SACAU_Pic_WEF17

World Economic Forum gives agriculture global attention

 

SACAU_Pic_WEF17

 

SACAU CEO Ishmael Sunga represented African agriculture on a global platform when he joined leaders from across the globe in Davos-Klosters in Switzerland.

 The World Economic Forum’s 47th annual meeting took place from 17th – 20th January 2017 and focused on “Responsive and Responsible Leadership.

SACAU participated in discussions on agriculture and Mr Sunga made a public session presentation on “Envisioning a Food Secure Future.” Mr Sunga addressed, among others, how to design and leverage technology for smallholder farmers, identifying priorities in advancing Africa’s agriculture agenda through multi-stakeholder collaboration and the new vision for agriculture.

 Emerging technology innovations have the potential to revolutionise the way food is produced, packaged, distributed and consumed.

It is important then that we look at opportunities not just for commercial farming but also for smallholder farmers,” said Mr Sunga.

“Smallholder farmers produce as much as 80% of the food consumed in some parts of the developing world, yet they make up a majority of the world’s undernourished population,” he noted.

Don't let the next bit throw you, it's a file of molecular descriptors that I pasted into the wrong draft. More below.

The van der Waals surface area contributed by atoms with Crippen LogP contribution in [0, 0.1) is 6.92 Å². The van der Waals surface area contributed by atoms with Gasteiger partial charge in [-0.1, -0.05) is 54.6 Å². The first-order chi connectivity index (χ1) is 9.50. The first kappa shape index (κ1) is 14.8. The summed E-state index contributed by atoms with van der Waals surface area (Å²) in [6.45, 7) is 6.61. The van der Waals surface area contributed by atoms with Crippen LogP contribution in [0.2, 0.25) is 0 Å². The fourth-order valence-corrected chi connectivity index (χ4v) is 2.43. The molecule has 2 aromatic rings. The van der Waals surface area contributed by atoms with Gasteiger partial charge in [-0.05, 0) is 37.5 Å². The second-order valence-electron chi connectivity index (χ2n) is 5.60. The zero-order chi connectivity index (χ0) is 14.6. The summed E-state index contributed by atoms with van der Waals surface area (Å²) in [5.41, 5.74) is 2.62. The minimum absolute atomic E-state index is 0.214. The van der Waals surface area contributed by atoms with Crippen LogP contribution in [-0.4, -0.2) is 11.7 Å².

“We must proactively seek out the best technologies for smallholder farmers if we want to connect them to new resources that can help them navigate the myriad of challenges they face each day,” said Mr Sunga.

SACAU recognises the importance of Information Communication Technologies (ICTs) and the potential it has to transform and further enhance the state of agriculture for both smallholder and large-scale farmers.

“It is our duty to ensure smallholder farmers are not left behind in the Fourth Industrial Revolution,” said Mr Sunga. “We must therefore ensure that there is a strong digital infrastructure for smallholder farmers to access tools which empower them to make their own decisions about their farms and businesses,” he added.

 About 3000 people – including leaders from politics, business and civil society – were expected to converge in Davos to examine “how can leaders be responsive to the genuine frustration of people left behind by globalised market capitalism in a responsible way that offers workable, fair and sustainable solutions,” said Mr Sunga.

The meeting focused on four key leadership challenges for 2017, namely: strengthening global collaboration, revitalising economic growth, reforming capitalism and preparing for the Fourth Industrial Revolution – a huge leap powered by the digital age, which is transforming the way people live and work.

This was done through a programme where more than half of the 400 sessions held focused on social inclusion and development.

 Mr Sunga’s view on five innovations that will transform the lives of smallholder farmers can be seen on http://bit.ly/2iMLVaM.